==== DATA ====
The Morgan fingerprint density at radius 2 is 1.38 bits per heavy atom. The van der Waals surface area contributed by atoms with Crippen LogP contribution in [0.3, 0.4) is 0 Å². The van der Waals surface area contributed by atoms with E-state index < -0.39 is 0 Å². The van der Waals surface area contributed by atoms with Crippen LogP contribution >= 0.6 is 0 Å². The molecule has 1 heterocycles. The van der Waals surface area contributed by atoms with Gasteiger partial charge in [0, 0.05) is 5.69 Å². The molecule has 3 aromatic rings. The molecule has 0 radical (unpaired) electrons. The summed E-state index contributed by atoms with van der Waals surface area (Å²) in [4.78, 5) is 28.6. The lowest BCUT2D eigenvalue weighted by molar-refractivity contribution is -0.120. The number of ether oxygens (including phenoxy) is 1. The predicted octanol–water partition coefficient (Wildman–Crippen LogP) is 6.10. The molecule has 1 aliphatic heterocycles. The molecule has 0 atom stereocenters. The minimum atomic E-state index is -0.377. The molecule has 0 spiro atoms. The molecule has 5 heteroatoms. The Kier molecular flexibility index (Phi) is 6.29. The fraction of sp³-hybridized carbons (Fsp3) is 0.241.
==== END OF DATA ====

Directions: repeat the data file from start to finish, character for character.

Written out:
The Morgan fingerprint density at radius 2 is 1.38 bits per heavy atom. The van der Waals surface area contributed by atoms with Crippen LogP contribution in [0.3, 0.4) is 0 Å². The van der Waals surface area contributed by atoms with E-state index < -0.39 is 0 Å². The van der Waals surface area contributed by atoms with Crippen LogP contribution >= 0.6 is 0 Å². The molecule has 1 heterocycles. The van der Waals surface area contributed by atoms with Gasteiger partial charge in [0, 0.05) is 5.69 Å². The molecule has 3 aromatic rings. The molecule has 0 radical (unpaired) electrons. The summed E-state index contributed by atoms with van der Waals surface area (Å²) in [4.78, 5) is 28.6. The lowest BCUT2D eigenvalue weighted by molar-refractivity contribution is -0.120. The number of ether oxygens (including phenoxy) is 1. The predicted octanol–water partition coefficient (Wildman–Crippen LogP) is 6.10. The molecule has 1 aliphatic heterocycles. The molecule has 0 atom stereocenters. The minimum atomic E-state index is -0.377. The molecule has 0 spiro atoms. The molecule has 5 heteroatoms. The Kier molecular flexibility index (Phi) is 6.29. The fraction of sp³-hybridized carbons (Fsp3) is 0.241.